Crikey – that last post was a bit long. Sorry about that. All the relevant stuff is at the bottom, so if you’re curious but can’t be bothered to read a massive post like that, scroll down to the last three paragraphs.
It occurred to me after writing it that it really was frightfully inconsiderate of me to mention “interactive movies” without explanation. I am, of course, woefully apologetic. Terribly sorry old chum. o_o;
So… Interactive movies. Scum of the earth. Marketed as video games, they were essentially extended cutscenes with very little “interacting” involved (read: no gameplay whatsoever). The idea was to create a game with a strong plot, thus combining the characteristics of a film and a game. The result was a tedious film where you occasionally press a button to determine what happens next. Really, they didn’t do anything a Choose Your Own Adventure or Fighting Fantasy book couldn’t do. Unsurprisingly, it didn’t catch on. Sometimes, people just aren’t interested in convergence.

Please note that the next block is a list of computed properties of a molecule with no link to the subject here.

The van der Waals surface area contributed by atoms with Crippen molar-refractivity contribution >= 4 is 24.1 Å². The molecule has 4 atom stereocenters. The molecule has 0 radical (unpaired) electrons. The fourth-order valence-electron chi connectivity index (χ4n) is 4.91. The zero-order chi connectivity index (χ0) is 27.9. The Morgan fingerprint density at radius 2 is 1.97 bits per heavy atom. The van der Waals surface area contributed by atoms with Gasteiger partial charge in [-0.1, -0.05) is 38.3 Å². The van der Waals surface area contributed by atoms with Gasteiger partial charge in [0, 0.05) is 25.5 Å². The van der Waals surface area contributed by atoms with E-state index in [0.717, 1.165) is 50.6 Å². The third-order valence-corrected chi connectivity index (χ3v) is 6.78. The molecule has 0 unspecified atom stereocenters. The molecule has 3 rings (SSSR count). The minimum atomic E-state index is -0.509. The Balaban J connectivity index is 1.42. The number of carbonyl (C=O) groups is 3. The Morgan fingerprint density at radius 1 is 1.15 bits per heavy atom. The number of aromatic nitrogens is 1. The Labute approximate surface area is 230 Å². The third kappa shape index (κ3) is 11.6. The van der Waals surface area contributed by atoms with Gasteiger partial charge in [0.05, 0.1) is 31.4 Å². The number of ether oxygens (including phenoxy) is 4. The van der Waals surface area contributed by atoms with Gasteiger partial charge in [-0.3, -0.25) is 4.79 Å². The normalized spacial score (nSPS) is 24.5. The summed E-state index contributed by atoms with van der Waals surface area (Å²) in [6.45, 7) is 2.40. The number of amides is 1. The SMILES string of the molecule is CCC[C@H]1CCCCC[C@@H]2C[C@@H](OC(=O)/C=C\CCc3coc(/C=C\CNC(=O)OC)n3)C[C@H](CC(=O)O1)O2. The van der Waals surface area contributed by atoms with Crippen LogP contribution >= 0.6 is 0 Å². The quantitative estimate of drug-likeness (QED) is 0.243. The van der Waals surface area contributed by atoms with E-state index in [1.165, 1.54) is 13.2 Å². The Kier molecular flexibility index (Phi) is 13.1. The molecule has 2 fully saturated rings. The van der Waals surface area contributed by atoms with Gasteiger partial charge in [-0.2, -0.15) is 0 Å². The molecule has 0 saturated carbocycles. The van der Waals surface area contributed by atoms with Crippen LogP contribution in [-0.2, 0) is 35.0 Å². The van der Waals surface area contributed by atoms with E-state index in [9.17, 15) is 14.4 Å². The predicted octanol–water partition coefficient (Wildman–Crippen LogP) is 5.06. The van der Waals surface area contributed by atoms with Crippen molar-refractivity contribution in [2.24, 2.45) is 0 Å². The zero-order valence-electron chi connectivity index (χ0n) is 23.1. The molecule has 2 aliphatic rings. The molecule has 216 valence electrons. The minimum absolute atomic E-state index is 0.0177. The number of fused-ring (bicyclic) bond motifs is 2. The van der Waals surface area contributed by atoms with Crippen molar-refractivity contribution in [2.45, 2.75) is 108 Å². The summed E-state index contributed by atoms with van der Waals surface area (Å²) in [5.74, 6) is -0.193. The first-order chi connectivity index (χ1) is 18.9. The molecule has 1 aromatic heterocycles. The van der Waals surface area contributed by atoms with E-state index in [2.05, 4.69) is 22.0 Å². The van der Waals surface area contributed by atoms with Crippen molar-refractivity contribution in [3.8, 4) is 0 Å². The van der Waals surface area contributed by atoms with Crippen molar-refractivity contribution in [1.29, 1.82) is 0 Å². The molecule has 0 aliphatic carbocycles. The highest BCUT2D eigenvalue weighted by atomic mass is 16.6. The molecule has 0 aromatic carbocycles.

Interactive movies are interesting from a media perspective though, for that very reason – because they’re an example of a “new media” development that failed to be a hit. Most people never even realised they existed.
However, the interactive movie has survived in a way. For example the BBC website features a Doctor Who game called Attack of the Graske (not available with a rubbish bandwidth like mine) which is essentially an interactive movie (apparently, it was originally broadcast as one of those “press the red button” type things). Also, DVDs like Shrek 2 and Harry Potter and the Goblet of Fire featured similar (somewhat rubbish) minigames. The moral of this story? Well, I guess interactive movies are entertaining enough if you’re about 4 years old, but they’re certainly not worth buying in their own right.
You can read more about interactive movies on Wikipedia.